Broom Street Theater opens its 2008 season with much anticipated (and appreciated) new seating and The Maple Bluff Mystery, a comedy/mystery hybrid that is not so much a whodunit as a whosawit.
Scott Rawson, a first-time playwright and director, has an interesting (if somewhat convoluted) premise involving mistaken identities, overheard conversations and shifting alliances all centered on a bus stop in Madison. The bus-stop contrivance allows the characters to come and go, moves the action along and eliminates the need for a complicated set. A few scenes are a little draggy and indulgent, but there are some genuine laughs and clever moments.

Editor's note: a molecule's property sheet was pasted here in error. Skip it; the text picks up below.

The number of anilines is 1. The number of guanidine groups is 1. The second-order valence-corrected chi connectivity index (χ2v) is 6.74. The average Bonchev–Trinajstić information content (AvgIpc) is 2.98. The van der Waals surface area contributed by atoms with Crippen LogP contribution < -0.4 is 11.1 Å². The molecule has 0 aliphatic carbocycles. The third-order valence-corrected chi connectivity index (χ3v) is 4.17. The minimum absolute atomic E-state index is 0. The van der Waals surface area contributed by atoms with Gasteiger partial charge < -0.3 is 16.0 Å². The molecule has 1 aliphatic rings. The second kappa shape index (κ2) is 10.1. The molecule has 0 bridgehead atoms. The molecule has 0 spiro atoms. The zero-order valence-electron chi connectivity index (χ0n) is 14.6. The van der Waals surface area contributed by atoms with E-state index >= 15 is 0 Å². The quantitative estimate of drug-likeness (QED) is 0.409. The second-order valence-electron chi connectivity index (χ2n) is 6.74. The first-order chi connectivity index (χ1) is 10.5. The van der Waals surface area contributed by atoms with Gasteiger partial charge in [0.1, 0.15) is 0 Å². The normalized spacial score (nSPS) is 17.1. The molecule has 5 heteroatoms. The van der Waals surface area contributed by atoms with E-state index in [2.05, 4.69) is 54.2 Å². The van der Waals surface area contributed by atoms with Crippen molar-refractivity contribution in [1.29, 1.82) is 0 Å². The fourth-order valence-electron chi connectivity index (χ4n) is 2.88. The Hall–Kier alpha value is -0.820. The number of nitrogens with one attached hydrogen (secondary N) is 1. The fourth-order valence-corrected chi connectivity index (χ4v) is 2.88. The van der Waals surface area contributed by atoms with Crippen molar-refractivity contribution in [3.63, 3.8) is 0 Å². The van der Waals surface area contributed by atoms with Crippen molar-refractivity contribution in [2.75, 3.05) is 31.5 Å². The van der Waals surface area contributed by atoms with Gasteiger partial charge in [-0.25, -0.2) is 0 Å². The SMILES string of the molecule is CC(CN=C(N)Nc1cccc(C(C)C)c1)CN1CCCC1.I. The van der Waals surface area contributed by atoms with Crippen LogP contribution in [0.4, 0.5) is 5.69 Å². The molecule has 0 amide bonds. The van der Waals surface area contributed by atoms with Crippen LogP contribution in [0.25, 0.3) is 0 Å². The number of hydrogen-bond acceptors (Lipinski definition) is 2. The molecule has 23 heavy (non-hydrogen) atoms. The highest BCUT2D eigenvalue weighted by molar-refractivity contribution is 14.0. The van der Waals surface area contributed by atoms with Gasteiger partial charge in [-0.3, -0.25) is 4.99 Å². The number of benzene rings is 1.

Jesse (Chris Muchka in a congenial portrayal of a slacker) thinks he hears a fellow Metro rider (Brian Wulff) talking about killing his wife after discovering her infidelity. Soon bus riders are abuzz and involve the police. The two cops, no-nonsense Officer Booker (a convincing Tara Affolter) and song-lyric-quoting Officer Fine (Bayshawn Bolhar), have an easy banter and the funniest lines. As the mobster Jocko, Greg Johnson's surprisingly profound and mellow insights play off his menacing physical presence.
I found the two female bus riders, Amanda Hammer as Emily and Annie Jay as Ann, a bit shrill and wondered why they were shouting so much. Anne Bollig as Jennifer the receptionist and Mark Snowden in all three of his roles give more quiet and natural performances (by not ACTING in capital letters with exclamation points).
There were some bungled and muddied lines at the performance I saw, but the cast was generally appealing. When I saw them in the lobby after the show they seemed so enthusiastic and genuinely appreciative that people had come to the show that I was prepared to set aside my quibbles.